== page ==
StoryCorps San Joaquin

StoryCorps

In this StoryCorps San Joaquin segment, 53-year-old Joan Yamate Taketa talks with her lifelong friend Celeste Johnston, 54, about what she has learned of her paternal family history. The two also talk about their decades-long close friendship. Joan calls Celeste the “repository of a lot of her memories” and shares a story about her father. When Joan’s father was a young boy in the United States, he travelled with his mother to Japan to retrieve his older sister, who had been going to school near Hiroshima. And then Pearl Harbor was bombed. Joan tells Celeste the rest of the story.

StoryCorps

And now it’s time for StoryCorps San Joaquin, edited conversations from the mobile 2020 tour in Fresno and Bakersfield documenting the stories of Valley residents. Today Jeff Bowman tells StoryCorps facilitator Ava Ahmadbeigi about childhood summers spent with his pioneering grandmother, Billy Murphy. At age 46, she became the first woman to operate a fire lookout tower in California, 8,000 feet up in the San Bernardino National Forest. That was shortly after WWII and she did it for the next 23 years. 

StoryCorps

 

And now to StoryCorps San Joaquin, a series based on our collaboration with the personal history project Storycorps. In this edited conversation from February's 2020 mobile tour in Bakersfield, 15-year-old Emily Gorospe interviews her mother Valerie Gorospe about her grandmother, Teresa De Anda.

Now to StoryCorps San Joaquin. This series is part of our collaboration with the personal history project. We’ll be airing segments over the next year based on recorded conversations from February’s 2020 mobile tour in Fresno and Bakersfield. In today’s feature: Giving voice to the community.

And now it’s time for another StoryCorps San Joaquin. As part of our collaboration with the personal history project, we’ll be airing segments over the next year based on recorded conversations from February’s 2020 mobile tour in Fresno and Bakersfield. Today you’ll hear from two sisters, Diane Flowers and Marilyn Harris. They share stories about their beloved father, a man dedicated to peace and practicing what you preach.

On this week’s Valley Edition: Latinx voters are among the largest and most diverse voting blocks in California. We’ll ask our panel, how are campaigns connecting and mobilizing these voters in the final days of the election season? 

Plus we take a deeper look at proposition 23. It requires dialysis clinics to have a doctor on site at all times, but will it really improve patient care? 

We’ll also hear another segment from StoryCorps San Joaquin. 

Listen to those stories and more on the podcast above.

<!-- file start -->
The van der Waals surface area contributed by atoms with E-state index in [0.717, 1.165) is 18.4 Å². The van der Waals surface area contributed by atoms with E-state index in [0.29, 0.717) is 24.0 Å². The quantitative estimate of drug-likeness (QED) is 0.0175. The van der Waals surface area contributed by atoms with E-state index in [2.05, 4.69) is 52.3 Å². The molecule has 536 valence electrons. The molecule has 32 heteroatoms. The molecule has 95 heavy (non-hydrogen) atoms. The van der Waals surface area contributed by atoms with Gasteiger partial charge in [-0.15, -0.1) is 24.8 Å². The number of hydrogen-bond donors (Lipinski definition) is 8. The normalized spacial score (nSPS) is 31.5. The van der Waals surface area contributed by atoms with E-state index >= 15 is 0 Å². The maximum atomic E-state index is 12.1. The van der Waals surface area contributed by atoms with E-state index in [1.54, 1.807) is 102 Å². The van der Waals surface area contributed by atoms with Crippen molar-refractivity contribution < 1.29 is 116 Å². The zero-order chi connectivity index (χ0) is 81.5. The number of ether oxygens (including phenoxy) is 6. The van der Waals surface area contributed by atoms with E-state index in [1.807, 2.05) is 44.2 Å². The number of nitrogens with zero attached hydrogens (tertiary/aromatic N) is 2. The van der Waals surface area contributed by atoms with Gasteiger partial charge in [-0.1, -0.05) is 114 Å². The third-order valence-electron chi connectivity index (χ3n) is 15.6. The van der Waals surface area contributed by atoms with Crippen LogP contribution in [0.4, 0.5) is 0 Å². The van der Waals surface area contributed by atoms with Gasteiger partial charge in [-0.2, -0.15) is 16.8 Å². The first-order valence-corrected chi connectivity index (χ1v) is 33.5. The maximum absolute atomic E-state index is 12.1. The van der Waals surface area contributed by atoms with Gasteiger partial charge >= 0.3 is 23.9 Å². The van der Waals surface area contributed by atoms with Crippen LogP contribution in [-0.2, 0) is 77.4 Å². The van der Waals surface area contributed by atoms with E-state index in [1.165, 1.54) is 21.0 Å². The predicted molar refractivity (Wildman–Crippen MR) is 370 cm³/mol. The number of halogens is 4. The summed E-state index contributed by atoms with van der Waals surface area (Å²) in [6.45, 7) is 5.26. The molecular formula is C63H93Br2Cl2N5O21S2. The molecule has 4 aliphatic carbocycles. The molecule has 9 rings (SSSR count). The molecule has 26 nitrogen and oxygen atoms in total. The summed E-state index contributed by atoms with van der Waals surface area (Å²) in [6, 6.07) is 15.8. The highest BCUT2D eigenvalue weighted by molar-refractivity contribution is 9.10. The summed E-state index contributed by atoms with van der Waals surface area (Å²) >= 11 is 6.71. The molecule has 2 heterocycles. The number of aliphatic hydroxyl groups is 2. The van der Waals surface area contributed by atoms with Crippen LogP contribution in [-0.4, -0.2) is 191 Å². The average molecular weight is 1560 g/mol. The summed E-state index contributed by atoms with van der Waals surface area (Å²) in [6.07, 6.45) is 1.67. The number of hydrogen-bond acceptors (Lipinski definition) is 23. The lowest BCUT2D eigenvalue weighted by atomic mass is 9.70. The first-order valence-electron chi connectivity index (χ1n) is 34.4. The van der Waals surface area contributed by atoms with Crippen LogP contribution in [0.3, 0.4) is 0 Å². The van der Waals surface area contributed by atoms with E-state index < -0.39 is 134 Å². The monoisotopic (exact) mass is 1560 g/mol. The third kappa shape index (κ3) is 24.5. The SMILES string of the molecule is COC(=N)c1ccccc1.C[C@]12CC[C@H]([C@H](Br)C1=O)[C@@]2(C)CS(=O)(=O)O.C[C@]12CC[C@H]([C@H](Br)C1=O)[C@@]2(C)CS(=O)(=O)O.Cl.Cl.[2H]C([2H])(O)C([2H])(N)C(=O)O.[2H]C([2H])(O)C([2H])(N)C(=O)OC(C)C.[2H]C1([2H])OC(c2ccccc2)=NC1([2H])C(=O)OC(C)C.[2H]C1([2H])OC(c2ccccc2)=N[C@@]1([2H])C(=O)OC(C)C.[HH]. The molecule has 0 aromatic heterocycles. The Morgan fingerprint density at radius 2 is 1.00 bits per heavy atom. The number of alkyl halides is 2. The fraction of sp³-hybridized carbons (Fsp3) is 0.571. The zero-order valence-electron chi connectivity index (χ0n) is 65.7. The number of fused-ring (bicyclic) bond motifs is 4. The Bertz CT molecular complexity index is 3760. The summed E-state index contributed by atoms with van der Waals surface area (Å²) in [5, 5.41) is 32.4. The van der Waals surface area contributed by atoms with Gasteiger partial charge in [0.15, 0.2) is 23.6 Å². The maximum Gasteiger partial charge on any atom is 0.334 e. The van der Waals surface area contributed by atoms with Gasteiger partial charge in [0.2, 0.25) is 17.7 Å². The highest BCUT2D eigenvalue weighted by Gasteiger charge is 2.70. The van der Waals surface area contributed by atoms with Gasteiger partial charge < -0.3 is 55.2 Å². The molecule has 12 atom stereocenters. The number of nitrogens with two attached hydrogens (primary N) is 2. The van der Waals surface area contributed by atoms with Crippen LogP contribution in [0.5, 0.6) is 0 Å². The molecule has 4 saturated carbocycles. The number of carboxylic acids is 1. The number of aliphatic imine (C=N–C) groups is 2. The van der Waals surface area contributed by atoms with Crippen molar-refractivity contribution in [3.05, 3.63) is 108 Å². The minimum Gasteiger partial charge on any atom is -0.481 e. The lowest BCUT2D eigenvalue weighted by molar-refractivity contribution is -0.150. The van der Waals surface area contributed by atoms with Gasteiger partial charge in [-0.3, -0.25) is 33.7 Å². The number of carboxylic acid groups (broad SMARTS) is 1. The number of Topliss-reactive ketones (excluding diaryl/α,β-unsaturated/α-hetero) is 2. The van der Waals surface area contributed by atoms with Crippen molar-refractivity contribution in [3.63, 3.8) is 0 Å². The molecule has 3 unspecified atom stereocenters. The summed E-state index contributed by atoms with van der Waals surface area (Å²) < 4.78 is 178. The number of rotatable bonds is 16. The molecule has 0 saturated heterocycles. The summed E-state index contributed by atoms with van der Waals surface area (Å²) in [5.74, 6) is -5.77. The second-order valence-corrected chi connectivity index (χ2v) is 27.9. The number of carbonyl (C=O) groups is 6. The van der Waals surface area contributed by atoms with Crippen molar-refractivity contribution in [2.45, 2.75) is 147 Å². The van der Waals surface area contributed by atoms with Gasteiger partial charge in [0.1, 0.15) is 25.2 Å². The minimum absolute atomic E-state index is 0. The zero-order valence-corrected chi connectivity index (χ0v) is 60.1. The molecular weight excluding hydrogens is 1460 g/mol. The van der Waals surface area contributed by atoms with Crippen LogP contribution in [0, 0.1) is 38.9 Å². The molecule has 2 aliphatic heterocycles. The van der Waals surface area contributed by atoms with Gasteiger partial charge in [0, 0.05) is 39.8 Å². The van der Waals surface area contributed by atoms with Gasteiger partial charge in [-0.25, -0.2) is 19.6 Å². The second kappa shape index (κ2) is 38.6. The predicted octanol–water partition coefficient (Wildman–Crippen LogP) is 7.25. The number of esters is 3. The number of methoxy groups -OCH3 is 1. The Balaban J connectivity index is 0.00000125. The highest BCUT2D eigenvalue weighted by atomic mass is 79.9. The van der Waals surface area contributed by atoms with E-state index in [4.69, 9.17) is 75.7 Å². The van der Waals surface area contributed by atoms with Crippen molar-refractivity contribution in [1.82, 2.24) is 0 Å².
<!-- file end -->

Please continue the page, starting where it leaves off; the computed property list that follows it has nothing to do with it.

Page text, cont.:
And now it’s time for another episode of StoryCorps San Joaquin. As part of Valley Public Radio’s collaboration with the personal history project, we’re airing segments based on recorded conversations from February’s 2020 mobile tour in Fresno and Bakersfield. Today, we’re going to hear from mother and daughter, Maria and Jasmine Leiva as they trace their family roots in El Salvador.

StoryCorps

And now it's time for another segment of StoryCorps San Joaquin. As part of Valley Public Radio’s collaboration with the personal history project, we’re airing segments based on recorded conversations from February’s 2020 mobile tour in Fresno and Bakersfield. Today, as part of the Yonsei Memory Project, you’ll hear from lifelong friends, 94-year-old Gary Tsudama and 87-year-old Yutaka Yamamoto.

StoryCorps

In February and March, the StoryCorps mobile 2020 tour was in Fresno and Bakersfield documenting the stories of San Joaquin Valley residents. As part of Valley Public Radio’s collaboration with the personal history project, we’ll be producing segments over the next year based on some of these recorded conversations. Today you’ll hear from two religious leaders in Fresno: Rabbi Rick Winer of Temple Beth Israel and Reza Nekumanesh, executive director of the Islamic Cultural Center.

 

On this week’s Valley Edition: For Syrian and Hmong refugees in the Valley, language barriers can make understanding the pandemic especially difficult. We hear from two language translators who share some of the challenges these communities face.

 

And some small businesses in the Valley are pivoting their business models in reaction to the pandemic. 

Plus, we also talk to a reporter for CalMatters whose investigation into Merced County’s COVID-19 contact tracing efforts has ruffled some feathers. 

This week on Valley Edition: COVID-19 cases are on the rise in California, but what does that mean for the San Joaquin Valley? We learn how the disease is affecting our healthcare system, education and the economy and we get some advice on how not to panic. 

We also interview an author whose latest book was inspired by murders in the 1980s committed by the so-called “Lords of Bakersfield.”

And, we check in with StoryCorp San Joaquin. You’ll hear the first of many segments  coming straight from the Valley.

 

StoryCorps

Valley Public Radio has partnered with the personal history project StoryCorps and its 2020 mobile tour. Since February 12, StoryCorps has been in Fresno and Bakersfield documenting the stories of residents in the San Joaquin Valley. As part of our collaboration, we’ll be airing segments over the next year based on some of these recorded conversations.